Hattie fumbled for the lamp in the kitchen and brought it out. After a while her eyes adjusted, and the Wish Master threw open the curtains to let in the cloudless night. In came the moonbeams. They pooled on the windowsill like wax. Everything now looked silver and expensive, and even the dusty piano shone.
'I almost prefer it like this,' said Hattie.
'I certainly don't,' said the Blob, rising from her chair, her mink coat wrapped around her. She wore a powdered wig a size too big, and it wobbled over her forehead. Her diamond chandelier earrings tinkled and swung. 'I am chilled to my bones!' she declared. 'The least I deserve is a cup of tea! With cream and three sugars....make that five sugars.'
'I will have peppermint,' added the jeweller, 'with a splash of rum.'
But Hattie wasn't making tea. Her head was a kettle of questions.
'Do you know what a wish is?' she asked them.
The Blob smiled sweetly and said, 'That's not the question you should be asking.'
'And that is not the question either.' the Blob said in a slightly more dangerous tone.
'The QUESTION,' she shrieked, 'is "How many times does a guest need to ask for a cup of tea before she gets one?!"'
'Be quiet!' said the Wish Master who was setting out glass tubes next to his suitcase. 'You are lucky I'm letting you watch my craft at all.'
'Lucky?' cried the Blob. 'We are stuck on the drab little island, waiting for a ship to take us back to Shoeliya! That is not LUCK, that is TORTURE!'
Hattie knew this already, since it was already written in the ledger. The Blob had been all the way to Zoeflue, where the Magpie had made her special chandelier earrings, and now they were heading back to Shoeliya to show them off.
The Magpie declared, 'I don't know what is worse, the boredom or the frostbite...-'
'I am TRYING to PREPARE THIS ROOM!' thundered the Wish Master, slamming the piano lid down. 'But you INSIST on FILLING it with HOT AIR! Sit DOWN!'
The Blob looked at him, outraged. But she did flop back into her chair.
'I want a cup of tea,' she proclaimed, waggling a fat finger about. 'There should be tea and cake available at all times for a lady of my standing.'
'Madam,' said the Wish Master. 'If you eat much more cake, then standing really will be an issue for you.'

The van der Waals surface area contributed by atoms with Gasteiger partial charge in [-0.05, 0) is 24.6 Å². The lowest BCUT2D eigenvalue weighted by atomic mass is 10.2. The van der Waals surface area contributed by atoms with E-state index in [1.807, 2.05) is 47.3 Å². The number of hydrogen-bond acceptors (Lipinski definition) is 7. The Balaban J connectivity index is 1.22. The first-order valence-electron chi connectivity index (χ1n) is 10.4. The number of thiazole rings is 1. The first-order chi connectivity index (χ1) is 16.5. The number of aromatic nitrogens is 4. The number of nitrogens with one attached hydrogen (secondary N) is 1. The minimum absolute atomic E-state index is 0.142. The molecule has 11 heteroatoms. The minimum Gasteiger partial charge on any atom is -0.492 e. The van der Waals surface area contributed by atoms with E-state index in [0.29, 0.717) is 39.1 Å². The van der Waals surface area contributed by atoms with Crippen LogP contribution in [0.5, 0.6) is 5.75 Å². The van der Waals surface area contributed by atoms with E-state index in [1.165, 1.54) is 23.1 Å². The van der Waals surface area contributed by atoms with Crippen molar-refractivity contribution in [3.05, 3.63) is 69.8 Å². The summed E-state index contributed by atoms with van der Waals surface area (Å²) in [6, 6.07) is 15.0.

'How very dare you! When we get to Shoeliya, I shall be the HEIGHT of fashion.'
'But for now, madam, you are just a blob of blubber, babbling nonsense. So kindly shut up and let me do my work.'
Hattie clapped a hand to her mouth, trying desperately not to laugh.
The Blob sat numb at the shock of being spoken to so rudely.
The Magpie rose to his full height of one-and-a-quarter metres and fiddled with his glasses so he could glare more ferociously.
'I am the Most Famous Jeweller in All of Zoflue!' he announced, in a voice full of accent, arrogance and verbal capital letters. 'The Lady is my Customer, and I Demand that you Apologise at Once!'
'Because we a Citizens of High Standing!' spluttered the Magpie. 'Because we are People of Stature! Because--'
'I beg your pardon,' interrupted the Wish Master, not sounding apologetic at all, 'but how can you be a person of stature when I mistook you earlier for a footstool? Sit down, you miserable, craggy-faced old crone!'
The guests seemed as lost for words as Hattie.
Finally, though, the Blob recovered from the Wish Master's astonishing attack of rudeness. Her chins were wobbling in fury. 'All I am asking for is a cup of tea!'
'My customer is too busy to make you tea,' said the Wish Master.
'I am?' Hattie said. 'I thought I was just standing here with my teeth chattering.'
'Then do your job!' he snapped. It seemed not even Hattie was safe from his short temper.
'Job?' said Hattie. 'What do you want me to do?'
'Get rid of the draughts, girl! Every last breeze.'